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President Trump announced Tuesday that Acting Secretary of Defense Patrick Shanahan will not seek confirmation for the permanent version of the role. Reports then surfaced about possible incidents of domestic violence in Shanahan’s past. Judy Woodruff talks to Sen. Tim Kaine, D-Va., about the “troubling” allegations, why not having a permanent Secretary of Defense is risky and tensions with Iran.
Senator Tim Kaine of Virginia serves on the Armed Services Committee, which holds confirmation hearings for secretaries of defense.
I spoke to Senator Kaine earlier to get his reaction to today's news, and that, until today, President Trump was willing to stick with Patrick Shanahan.
Sen. Tim Kaine, D-Va.:
Well, Judy, here's the — here's a real serious problem.
We have not had a confirmed secretary of defense since the end of 2018. We're living in a very challenging time right now. The president announced his intention to nominate Secretary Shanahan, and he made them — he made him an acting secretary, but, up until this morning, we still didn't actually have the nomination.
The nomination papers hadn't been sent over. We didn't have the FBI report, which is standard for a nominee. We were seeing press reports that the president was rethinking and maybe deciding not to nominate Secretary Shanahan.
Today, the president said that he's going to ask Secretary of the Army Mark Esper to be the acting secretary of defense. Secretary Esper has been on the job for a long time. Doesn't the president know whether or not he would like to nominate him for the job?
An acting is no substitute for a confirmed secretary, in terms of both the gravitas they gain within the organization once they're confirmed, and also the degree to which Congress can exercise oversight in that confirmation process.
And it's almost like the president would rather have actings that he can kind of control, rather than have confirmed by the Senate Cabinet secretaries. That's no way to run a Defense Department.
Well, a lot of questions coming out of this, but one of them is, what do you make of the fact that there are these domestic incidents in Mr. Shanahan's past, and the fact that the president was sticking with him until this morning?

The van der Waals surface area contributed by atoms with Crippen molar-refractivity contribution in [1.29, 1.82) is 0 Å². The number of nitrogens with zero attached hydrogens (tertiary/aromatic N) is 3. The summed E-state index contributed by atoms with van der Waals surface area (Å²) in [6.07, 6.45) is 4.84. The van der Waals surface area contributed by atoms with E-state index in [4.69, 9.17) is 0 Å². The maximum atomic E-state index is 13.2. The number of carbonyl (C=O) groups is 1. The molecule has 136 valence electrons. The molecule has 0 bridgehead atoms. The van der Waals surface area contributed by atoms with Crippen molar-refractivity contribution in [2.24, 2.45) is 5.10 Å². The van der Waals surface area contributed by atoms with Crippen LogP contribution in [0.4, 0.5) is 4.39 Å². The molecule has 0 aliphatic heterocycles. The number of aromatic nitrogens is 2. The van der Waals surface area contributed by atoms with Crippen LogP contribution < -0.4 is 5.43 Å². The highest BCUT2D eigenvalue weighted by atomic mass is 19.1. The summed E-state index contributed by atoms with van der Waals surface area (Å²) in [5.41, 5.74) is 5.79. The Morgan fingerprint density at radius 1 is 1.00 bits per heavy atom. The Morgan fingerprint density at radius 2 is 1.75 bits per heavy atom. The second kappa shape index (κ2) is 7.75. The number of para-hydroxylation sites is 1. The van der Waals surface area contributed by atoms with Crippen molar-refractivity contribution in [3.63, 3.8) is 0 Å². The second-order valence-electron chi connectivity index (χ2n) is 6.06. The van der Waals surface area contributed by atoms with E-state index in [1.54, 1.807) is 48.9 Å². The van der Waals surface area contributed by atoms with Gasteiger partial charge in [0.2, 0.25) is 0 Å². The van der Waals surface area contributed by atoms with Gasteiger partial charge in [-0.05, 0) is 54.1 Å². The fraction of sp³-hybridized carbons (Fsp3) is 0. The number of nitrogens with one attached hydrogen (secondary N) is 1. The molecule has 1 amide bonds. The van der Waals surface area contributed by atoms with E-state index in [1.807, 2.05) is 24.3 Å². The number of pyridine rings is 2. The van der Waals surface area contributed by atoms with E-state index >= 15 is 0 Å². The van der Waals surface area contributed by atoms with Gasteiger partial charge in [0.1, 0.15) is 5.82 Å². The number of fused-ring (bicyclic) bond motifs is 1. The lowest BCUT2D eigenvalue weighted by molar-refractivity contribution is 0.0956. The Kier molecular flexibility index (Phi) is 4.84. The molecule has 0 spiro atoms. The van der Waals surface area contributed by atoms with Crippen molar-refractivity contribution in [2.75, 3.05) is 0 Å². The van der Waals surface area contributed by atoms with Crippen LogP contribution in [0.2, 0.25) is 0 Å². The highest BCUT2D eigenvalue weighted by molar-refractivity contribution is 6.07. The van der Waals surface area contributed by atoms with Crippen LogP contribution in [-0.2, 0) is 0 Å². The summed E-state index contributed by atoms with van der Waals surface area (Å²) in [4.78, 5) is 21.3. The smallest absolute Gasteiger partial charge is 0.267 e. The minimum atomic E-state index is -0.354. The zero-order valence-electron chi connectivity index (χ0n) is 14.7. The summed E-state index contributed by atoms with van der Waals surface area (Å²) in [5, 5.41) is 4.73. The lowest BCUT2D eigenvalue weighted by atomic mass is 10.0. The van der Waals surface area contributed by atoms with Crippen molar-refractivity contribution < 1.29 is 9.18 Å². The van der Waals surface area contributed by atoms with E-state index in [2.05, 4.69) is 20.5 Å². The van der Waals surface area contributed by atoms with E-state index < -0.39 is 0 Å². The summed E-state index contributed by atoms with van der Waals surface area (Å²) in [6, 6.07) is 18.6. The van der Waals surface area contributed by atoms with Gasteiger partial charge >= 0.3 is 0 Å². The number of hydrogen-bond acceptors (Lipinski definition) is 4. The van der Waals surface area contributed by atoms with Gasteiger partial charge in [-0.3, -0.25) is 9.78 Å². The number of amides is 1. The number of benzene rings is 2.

It's troubling. Many of us voted for Secretary Shanahan to be in a key position in the Pentagon over acquisitions. We thought he was very qualified for that.
I don't think anyone, when they cast that vote thought, that he would soon be suggested as the secretary of defense over the entire DOD. These are troubling allegations, but, in some way, the allegations are now kind of moved to the side because the president has announced he's not going to be nominated.
And here we are as a nation still waiting to find out, when will we have a nominee to be secretary of defense, seven months now after Secretary Mattis stepped down?
Well, do you have concerns about the administration's vetting process?
I have concerns about the vetting process.
I will tell you, Judy, my more significant concern, as a member of the Armed Services Committee, is this tendency to be very cavalier about, well, we don't need to send you a nominee. Let's just have acting secretaries.
That suggests to me that the White House likes to run the Defense operation politically out of the White House, John Bolton and others, and we don't care whether there's an acting actually at the Pentagon. We want to run it out of the White House.